Innovation Wrap: Ready For Liftoff, Coronavirus Valley, ByteDance Deep Dive

By Thomas Rice | More Articles by Thomas Rice

Here’s your weekly wrap of technology, innovation, and finance news.

?️ Space

SpaceX’s Crew Dragon spacecraft has arrived at its launch pad, ready for this week’s historic launch.

This historic launch will be a major milestone for commercial spaceflight. Crew Dragon’s launch will be the first time since a new type of crew vehicle launched from the United States since NASA’s space shuttle program began in 1981. It will also be the first crewed launch to orbit from the U.S. since the shuttle program ended in 2011.


The next era of space exploration is getting closer every day.

Last week NASA proposed the Artemis Accords, a set of rules that could govern how different organisations and nations use the Moon.

This directive raises a question: What, besides basic infrastructure to support astronauts, could be worth protecting on the moon? The answers from science are as uncertain as they are tantalizing, revolving largely around what resources may lie untapped in scarcely surveyed lunar regions. Many researchers are focused on the depths of the moon’s coldest, darkest craters, which are scattered around the sun-shy lunar poles. There water ice seems to exist in abundance, ripe for extraction and conversion into oxygen, potable water and even rocket fuel. Some envision mining that ice to create self-sustaining lunar colonies, as well as fuel depots in cislunar space for a wide number of uses. A few even speculate that the moon could eventually supply helium-3—an isotope deposited on its surface by solar winds—as a potent fuel for fusion reactors back on an energy-hungry Earth.

NASA is also seeking US citizens to participate in Social Isolation Studies ahead of missions to the Moon and Mars.

Participants will experience environmental aspects similar to those astronauts are expected to experience on future missions to Mars. A small international crew will live together in isolation for eight months conducting scientific research, using virtual reality and performing robotic operations among a number of other tasks during the lunar mission. The research will be conducted to study the effects of isolation and confinement as participants work to successfully complete their simulated space mission. Results from ground-based missions like this help NASA prepare for the real-life challenges of space exploration and provide important scientific data to solve some of these problems and to develop countermeasures.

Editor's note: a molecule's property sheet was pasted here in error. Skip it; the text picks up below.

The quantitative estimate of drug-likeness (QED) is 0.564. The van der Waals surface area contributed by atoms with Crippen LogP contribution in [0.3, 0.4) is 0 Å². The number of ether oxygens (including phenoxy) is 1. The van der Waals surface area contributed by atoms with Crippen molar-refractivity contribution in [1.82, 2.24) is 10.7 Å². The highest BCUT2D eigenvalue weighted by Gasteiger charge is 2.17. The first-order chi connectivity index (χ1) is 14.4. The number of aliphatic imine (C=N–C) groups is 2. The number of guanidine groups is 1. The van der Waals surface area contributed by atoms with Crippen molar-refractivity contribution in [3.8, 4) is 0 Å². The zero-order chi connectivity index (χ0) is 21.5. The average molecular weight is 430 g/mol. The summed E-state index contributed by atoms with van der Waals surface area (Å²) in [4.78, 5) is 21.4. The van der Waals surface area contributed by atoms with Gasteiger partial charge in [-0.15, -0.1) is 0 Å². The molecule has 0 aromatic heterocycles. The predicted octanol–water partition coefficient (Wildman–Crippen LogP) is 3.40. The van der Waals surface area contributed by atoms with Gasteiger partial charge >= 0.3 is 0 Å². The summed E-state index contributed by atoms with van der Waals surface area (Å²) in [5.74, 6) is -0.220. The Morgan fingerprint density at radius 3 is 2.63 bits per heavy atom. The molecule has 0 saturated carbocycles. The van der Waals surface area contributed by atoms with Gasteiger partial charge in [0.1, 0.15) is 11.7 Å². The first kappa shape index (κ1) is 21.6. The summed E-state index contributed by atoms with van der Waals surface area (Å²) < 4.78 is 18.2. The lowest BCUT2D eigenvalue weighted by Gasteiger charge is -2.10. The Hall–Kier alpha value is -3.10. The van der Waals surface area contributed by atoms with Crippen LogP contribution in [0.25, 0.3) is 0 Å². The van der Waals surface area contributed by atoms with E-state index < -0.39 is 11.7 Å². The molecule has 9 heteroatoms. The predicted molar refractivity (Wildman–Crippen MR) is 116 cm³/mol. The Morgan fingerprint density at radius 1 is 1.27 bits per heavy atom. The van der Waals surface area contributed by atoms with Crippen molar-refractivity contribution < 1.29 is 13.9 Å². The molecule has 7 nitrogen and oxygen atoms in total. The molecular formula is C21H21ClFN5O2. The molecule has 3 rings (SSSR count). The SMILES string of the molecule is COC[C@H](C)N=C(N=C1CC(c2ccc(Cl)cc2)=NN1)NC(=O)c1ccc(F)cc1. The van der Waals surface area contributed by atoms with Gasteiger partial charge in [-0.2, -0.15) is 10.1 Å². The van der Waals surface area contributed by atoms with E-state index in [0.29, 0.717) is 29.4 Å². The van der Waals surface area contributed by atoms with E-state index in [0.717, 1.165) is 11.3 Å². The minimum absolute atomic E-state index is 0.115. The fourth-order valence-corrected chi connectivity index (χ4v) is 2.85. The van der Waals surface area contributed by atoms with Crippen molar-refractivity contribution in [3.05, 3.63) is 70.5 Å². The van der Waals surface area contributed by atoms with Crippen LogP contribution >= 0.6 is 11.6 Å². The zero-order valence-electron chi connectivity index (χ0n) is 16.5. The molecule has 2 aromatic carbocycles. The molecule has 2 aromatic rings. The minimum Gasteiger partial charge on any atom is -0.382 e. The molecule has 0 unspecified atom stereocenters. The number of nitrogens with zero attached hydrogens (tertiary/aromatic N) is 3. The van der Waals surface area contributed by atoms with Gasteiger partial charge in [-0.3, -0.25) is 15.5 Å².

Scientific American interviewed Jessica Watkins, a NASA astronaut and geologist who spent her PhD studying landslides on Mars and now has a shot at being one of the first people to step foot on the red planet.

? Artificial Intelligence

If you were the Air Force and you were developing drones that fly alongside your fighter jets, what would you call them? How about Skyborg drones? I can only assume the name is a negotiated settlement between Terminator and Star Trek fans on the naming committee.

The U.S. Air Force is finally pushing into the world of robot combat drones, vowing to fly the first of its “Skyborg” drones by 2023. The service envisions Skyborg as a merging of artificial intelligence with jet-powered drones. The result will be drones capable of flying alongside fighter jets, carrying out dangerous missions. Skyborg drones will be much cheaper than piloted aircraft, allowing the Air Force to grow its fleet at a lower cost.

WIRED wrote a detailed profile of iFlytek, China’s US$10 billion voice AI company.

Wang, of Human Rights Watch, says the fact that iFlytek builds “both benign, commercial applications as well as surveillance applications is precisely what makes them very problematic.” iFlytek’s data from government projects is likely used to improve its consumer products—and vice versa. “They can train and perfect their AI systems on lots of samples, collected through not only their commercial but also through their military and policing applications,” she says. Every time a traveler speaks into the Translator, their words feed an algorithmic black box. All told, iFlytek’s technologies promise to dramatically reshape life for people in China and elsewhere, by turning an individual’s voice into both a crucial time-saver and an inescapable marker of their identity.

? Finance

Clubhouse, a social media app started in March 2020, now has 1,500 users (but very exclusive users) and is being valued at $100 million.

If you tuned into the Clubhouse app Monday night, you could have heard a lively discussion on how the coronavirus is affecting the prison population. Speakers included MC Hammer, political commentator Van Jones, writer and activist Shaka Senghor and venture capitalists Marc Andreessen and Ben Horowitz.